I've been a PT for almost a year now, and I just realized - I've been a PT for almost a year! I feel a little itchy. It's a hard adjustment. In the school life, nothing lasts for more than 16 weeks. Once a class or semester is over, you move on to the next one and completely change gears into a different topic. Clinicals were in 4-, 10- and 12-week increments. Things changed so frequently; classes, lecture topics and even time flew by. Personally, I also moved several times during college, so even my address never lasted for more than a year.
Working in a place where many things are consistent - coworkers, patients, diagnoses, schedules - the method of maintaining your attention is different. Finding ways to keep yourself challenged and interested takes a lot of self-motivation and an internal drive. I've joined a committee at work and have also been working on some extra projects to keep myself challenged and current.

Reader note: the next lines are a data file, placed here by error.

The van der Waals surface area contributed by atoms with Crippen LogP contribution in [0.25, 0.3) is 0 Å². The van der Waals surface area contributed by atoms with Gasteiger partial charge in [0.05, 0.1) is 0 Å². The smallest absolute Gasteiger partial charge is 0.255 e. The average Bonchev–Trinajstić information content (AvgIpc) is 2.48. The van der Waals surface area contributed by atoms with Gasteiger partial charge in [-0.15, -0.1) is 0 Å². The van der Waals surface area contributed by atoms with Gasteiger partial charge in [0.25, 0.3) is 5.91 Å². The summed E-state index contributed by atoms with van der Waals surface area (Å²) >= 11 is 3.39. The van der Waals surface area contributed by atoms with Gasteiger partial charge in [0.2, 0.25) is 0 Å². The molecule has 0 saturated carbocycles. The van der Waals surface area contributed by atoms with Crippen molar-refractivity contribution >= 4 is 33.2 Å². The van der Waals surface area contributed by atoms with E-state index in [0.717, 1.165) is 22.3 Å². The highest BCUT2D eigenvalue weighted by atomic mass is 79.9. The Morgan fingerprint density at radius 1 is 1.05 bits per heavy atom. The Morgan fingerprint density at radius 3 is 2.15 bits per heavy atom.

As I think about these things and recognize the commitment it takes to develop your career, I have a different outlook on the therapists who have been at their jobs for 10, 20 and even 30 years. It takes a lot of dedication and patience to accomplish something like that. To go through the ups and downs of short-staffed seasons, times of low patient volume, different management styles or even the fluctuations in your own personal life requires a very professional therapist.
Consequentially, our focus, attention and commitment to our job affect our patients the most. Because we know - the patient's best benefit is from a therapist who has many years of experience treating diagnoses just like theirs. Patients want to be treated by someone who is not affected by all the external factors of a job, but by someone who is completely committed to the patient despite all those external factors.
What do you think? Have you ever wanted to change for the sole reason of change itself? Have you ever had a job that included a lot of change itself?